Art Scene

by Julia Hayden

So a couple of weeks ago, my daughter dragged me – only protesting faintly – away from my home comforts and the computer, and my customary Friday evening comforts to go to an art gallery. Yes indeedy – I have a connection to the San Antonio art scene, through the person of my daughter's high school classmate, Edith Ann Tankink. Blondie and Edith have kept in touch since graduation from St. Francis Academy. This was back when St. Francis an all-girls's Catholic college-prep high school located conveniently close to Kelly AFB, run by the School Sisters of St. Francis. This provided my daughter with an excellent, old-fashioned education, encouraged Edith to polish her artistic skills (which are considerable, if I say so myself) but left both of them with a life-long aversion to box-pleated plaid skirts.

The Spring Fling at Armonic Arts was Edith's first-ever gallery showing, so of course we simply had to go, my daughter insisted.

We had missed just about every other first in Edith's life, including wedding and births of children, so there we were, driving through a funky little neighborhood off of Sunset in Alamo Heights, looking for something that looked like a gallery, in a neighborhood of tiny half-century old cottages, and dusty yards of half-dead grass. And there it was – couldn't miss for all the cars parked in front and along the side-walkless streets, in front of a charming old house with a long back-yard, and a flower-bed planted with teacups and saucers mounted on long rods. No, a little off the beaten art-gallery track – but a splendidly personal, funky little gallery, spread out in the rooms of a sort-of-private home. Edith's paintings were in what I guess would have been the front bedroom, and the rest of the show was grouped in other rooms: even the hallways were pressed into service for their wall-space: one was adorned with rows and rows of framed and hand-painted Tarot cards, and the other with paintings by the most-established artist at the Spring Fling, Charles Ingram.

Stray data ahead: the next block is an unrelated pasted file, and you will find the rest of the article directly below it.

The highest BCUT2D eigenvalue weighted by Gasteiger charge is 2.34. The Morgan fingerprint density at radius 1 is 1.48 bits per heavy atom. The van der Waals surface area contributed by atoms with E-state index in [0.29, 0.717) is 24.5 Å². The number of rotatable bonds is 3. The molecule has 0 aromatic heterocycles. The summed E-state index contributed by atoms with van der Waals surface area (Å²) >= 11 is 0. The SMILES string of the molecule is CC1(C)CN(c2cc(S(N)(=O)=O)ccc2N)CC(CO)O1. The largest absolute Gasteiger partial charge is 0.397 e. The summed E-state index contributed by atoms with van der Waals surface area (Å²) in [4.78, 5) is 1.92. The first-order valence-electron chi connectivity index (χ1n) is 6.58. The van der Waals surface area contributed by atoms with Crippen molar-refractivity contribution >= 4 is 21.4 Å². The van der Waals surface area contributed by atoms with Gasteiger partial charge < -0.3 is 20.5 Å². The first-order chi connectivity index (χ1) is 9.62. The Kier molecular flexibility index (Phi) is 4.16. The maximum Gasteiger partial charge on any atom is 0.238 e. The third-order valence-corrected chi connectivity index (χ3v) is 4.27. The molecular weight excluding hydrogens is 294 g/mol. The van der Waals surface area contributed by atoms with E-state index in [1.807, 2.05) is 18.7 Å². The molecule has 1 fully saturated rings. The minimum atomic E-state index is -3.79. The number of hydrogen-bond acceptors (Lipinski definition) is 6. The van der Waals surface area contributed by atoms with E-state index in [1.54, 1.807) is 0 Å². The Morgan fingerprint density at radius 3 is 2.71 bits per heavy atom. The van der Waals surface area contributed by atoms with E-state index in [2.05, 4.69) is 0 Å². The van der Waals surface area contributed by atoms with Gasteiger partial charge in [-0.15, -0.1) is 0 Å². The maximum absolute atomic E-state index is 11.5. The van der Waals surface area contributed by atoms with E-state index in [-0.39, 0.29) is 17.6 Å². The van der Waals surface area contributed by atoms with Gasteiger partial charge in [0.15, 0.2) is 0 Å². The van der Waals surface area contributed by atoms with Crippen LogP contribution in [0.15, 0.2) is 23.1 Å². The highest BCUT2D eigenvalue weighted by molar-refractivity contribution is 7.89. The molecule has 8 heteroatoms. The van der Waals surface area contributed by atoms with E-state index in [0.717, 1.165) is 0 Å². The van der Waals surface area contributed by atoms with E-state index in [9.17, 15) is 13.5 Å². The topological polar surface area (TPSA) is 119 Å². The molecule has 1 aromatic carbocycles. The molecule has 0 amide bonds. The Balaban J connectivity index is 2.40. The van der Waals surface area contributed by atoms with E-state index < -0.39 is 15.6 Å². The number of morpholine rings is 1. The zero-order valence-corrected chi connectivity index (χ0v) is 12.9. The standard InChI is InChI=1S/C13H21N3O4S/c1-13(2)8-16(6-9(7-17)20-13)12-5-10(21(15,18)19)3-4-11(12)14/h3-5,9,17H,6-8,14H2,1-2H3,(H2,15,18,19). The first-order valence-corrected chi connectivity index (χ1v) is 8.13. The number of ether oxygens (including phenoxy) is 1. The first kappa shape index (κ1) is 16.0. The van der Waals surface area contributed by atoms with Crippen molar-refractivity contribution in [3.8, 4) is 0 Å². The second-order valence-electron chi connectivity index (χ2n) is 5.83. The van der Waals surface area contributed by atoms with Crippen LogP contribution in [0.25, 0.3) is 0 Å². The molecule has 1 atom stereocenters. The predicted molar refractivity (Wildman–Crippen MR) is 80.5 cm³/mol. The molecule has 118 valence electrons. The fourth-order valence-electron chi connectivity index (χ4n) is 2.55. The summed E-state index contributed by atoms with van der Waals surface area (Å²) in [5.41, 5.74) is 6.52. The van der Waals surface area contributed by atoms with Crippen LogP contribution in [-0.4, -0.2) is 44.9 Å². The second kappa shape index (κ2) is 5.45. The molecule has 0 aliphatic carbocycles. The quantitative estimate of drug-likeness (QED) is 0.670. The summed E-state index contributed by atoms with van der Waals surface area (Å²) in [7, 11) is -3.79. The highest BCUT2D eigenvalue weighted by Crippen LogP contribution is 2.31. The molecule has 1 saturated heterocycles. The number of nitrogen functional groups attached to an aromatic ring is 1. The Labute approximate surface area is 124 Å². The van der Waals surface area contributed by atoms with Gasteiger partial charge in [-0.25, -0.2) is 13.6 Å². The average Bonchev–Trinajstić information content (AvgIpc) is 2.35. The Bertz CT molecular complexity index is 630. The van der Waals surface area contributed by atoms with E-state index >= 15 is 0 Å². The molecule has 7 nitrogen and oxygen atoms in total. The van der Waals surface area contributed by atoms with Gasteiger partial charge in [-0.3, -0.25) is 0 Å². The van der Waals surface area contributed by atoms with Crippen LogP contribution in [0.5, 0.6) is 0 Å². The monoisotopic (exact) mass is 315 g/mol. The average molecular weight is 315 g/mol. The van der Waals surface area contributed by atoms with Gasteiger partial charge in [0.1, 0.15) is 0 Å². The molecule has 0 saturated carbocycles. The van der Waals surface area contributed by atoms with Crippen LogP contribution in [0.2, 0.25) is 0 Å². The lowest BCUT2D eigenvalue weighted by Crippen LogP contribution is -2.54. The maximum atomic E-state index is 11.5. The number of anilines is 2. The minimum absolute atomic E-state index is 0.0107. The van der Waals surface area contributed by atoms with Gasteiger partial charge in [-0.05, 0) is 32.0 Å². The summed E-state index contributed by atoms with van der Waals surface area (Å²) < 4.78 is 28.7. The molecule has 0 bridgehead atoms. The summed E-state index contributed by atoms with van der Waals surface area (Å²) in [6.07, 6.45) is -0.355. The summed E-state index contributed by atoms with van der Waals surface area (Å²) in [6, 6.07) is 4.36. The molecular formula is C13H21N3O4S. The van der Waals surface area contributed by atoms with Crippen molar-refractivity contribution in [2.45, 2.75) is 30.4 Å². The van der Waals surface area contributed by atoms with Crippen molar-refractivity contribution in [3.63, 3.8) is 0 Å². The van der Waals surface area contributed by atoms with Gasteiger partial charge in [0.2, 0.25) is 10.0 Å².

There was a table moved into the back corner of the living room – er- the main gallery space, covered with refreshments: wine and beer and soft drinks, with cheese and crackers and most delicious home-made hummus and dips, and even with that inducement, I wouldn't have thought I would have stayed for very long, after admiring Edith's paintings . . . but that I struck up a conversation with Charles Ingram, who turned out to be a passionate local history enthusiast. He had his twenty-something aged son with him at the showing, for pretty much the same reasons that I drag my daughter to my book things – for assistance at least as much as moral support – so Blondie and young Mr. Ingram had a wry and companionable chuckle over that.

We wound up having a very nice talk, ranging through some aspects of local history, the Civil War in Texas, and the roots of Texas rebellion against governance for Mexico. I had a good time, although on reflection, this probably kept other art-lovers from getting in a word edgeways.

Oh, well – there is always First Friday. And Edith has another showing coming up, soon.